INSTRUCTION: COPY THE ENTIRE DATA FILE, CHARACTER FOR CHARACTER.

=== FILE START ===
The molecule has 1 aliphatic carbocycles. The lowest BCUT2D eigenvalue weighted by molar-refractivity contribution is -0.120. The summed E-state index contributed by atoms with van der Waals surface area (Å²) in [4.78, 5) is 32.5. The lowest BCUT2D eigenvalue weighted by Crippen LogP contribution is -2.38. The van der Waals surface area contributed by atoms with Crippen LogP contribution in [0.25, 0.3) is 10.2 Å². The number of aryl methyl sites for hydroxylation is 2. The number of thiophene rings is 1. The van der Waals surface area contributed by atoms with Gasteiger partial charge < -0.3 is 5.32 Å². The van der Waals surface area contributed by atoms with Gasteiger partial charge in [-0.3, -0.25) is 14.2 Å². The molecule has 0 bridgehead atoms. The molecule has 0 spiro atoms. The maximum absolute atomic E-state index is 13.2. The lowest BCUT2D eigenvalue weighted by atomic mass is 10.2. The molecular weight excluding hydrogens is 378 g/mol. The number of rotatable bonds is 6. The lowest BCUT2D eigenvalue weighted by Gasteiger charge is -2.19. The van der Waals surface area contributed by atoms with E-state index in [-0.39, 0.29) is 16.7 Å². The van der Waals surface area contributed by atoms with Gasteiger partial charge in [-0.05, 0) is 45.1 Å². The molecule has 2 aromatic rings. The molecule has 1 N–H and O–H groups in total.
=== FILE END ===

The molecule has 1 aliphatic carbocycles. The lowest BCUT2D eigenvalue weighted by molar-refractivity contribution is -0.120. The summed E-state index contributed by atoms with van der Waals surface area (Å²) in [4.78, 5) is 32.5. The lowest BCUT2D eigenvalue weighted by Crippen LogP contribution is -2.38. The van der Waals surface area contributed by atoms with Crippen LogP contribution in [0.25, 0.3) is 10.2 Å². The number of aryl methyl sites for hydroxylation is 2. The number of thiophene rings is 1. The van der Waals surface area contributed by atoms with Gasteiger partial charge < -0.3 is 5.32 Å². The van der Waals surface area contributed by atoms with Gasteiger partial charge in [-0.3, -0.25) is 14.2 Å². The molecule has 0 bridgehead atoms. The molecule has 0 spiro atoms. The maximum absolute atomic E-state index is 13.2. The lowest BCUT2D eigenvalue weighted by atomic mass is 10.2. The molecular weight excluding hydrogens is 378 g/mol. The number of rotatable bonds is 6. The lowest BCUT2D eigenvalue weighted by Gasteiger charge is -2.19. The van der Waals surface area contributed by atoms with E-state index in [-0.39, 0.29) is 16.7 Å². The van der Waals surface area contributed by atoms with Gasteiger partial charge in [-0.05, 0) is 45.1 Å². The molecule has 2 aromatic rings. The molecule has 1 N–H and O–H groups in total.